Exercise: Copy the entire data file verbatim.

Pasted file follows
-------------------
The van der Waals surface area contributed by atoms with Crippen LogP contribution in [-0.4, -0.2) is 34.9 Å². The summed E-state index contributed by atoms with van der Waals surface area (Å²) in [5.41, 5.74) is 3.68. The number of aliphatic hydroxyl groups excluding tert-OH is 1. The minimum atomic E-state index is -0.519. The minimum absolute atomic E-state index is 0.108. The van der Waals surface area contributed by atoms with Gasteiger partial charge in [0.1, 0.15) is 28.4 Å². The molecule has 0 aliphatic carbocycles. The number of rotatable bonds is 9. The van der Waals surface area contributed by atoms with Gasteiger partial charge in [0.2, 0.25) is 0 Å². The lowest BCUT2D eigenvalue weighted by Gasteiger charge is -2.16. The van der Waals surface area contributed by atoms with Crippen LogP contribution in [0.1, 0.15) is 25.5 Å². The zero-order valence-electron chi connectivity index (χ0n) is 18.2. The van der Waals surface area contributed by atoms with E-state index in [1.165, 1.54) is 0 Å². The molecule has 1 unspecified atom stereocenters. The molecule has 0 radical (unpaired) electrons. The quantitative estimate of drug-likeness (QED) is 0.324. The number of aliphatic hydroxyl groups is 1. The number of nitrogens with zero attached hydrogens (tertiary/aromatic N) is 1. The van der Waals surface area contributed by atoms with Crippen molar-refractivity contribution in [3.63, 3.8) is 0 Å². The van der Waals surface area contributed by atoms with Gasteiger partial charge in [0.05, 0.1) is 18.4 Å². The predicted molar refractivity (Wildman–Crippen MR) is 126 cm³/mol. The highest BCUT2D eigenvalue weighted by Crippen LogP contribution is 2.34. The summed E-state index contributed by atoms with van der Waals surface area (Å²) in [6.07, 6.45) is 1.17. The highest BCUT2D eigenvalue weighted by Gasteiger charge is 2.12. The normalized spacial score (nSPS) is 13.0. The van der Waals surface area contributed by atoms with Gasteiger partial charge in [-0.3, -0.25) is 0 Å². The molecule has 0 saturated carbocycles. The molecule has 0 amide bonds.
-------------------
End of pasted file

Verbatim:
The van der Waals surface area contributed by atoms with Crippen LogP contribution in [-0.4, -0.2) is 34.9 Å². The summed E-state index contributed by atoms with van der Waals surface area (Å²) in [5.41, 5.74) is 3.68. The number of aliphatic hydroxyl groups excluding tert-OH is 1. The minimum atomic E-state index is -0.519. The minimum absolute atomic E-state index is 0.108. The van der Waals surface area contributed by atoms with Gasteiger partial charge in [0.1, 0.15) is 28.4 Å². The molecule has 0 aliphatic carbocycles. The number of rotatable bonds is 9. The van der Waals surface area contributed by atoms with Gasteiger partial charge in [0.2, 0.25) is 0 Å². The lowest BCUT2D eigenvalue weighted by Gasteiger charge is -2.16. The van der Waals surface area contributed by atoms with Crippen LogP contribution in [0.1, 0.15) is 25.5 Å². The zero-order valence-electron chi connectivity index (χ0n) is 18.2. The van der Waals surface area contributed by atoms with E-state index in [1.165, 1.54) is 0 Å². The molecule has 1 unspecified atom stereocenters. The molecule has 0 radical (unpaired) electrons. The quantitative estimate of drug-likeness (QED) is 0.324. The number of aliphatic hydroxyl groups is 1. The number of nitrogens with zero attached hydrogens (tertiary/aromatic N) is 1. The van der Waals surface area contributed by atoms with Crippen molar-refractivity contribution in [3.63, 3.8) is 0 Å². The van der Waals surface area contributed by atoms with Gasteiger partial charge in [0.05, 0.1) is 18.4 Å². The predicted molar refractivity (Wildman–Crippen MR) is 126 cm³/mol. The highest BCUT2D eigenvalue weighted by Crippen LogP contribution is 2.34. The summed E-state index contributed by atoms with van der Waals surface area (Å²) in [6.07, 6.45) is 1.17. The highest BCUT2D eigenvalue weighted by Gasteiger charge is 2.12. The normalized spacial score (nSPS) is 13.0. The van der Waals surface area contributed by atoms with Gasteiger partial charge in [-0.3, -0.25) is 0 Å². The molecule has 0 saturated carbocycles. The molecule has 0 amide bonds.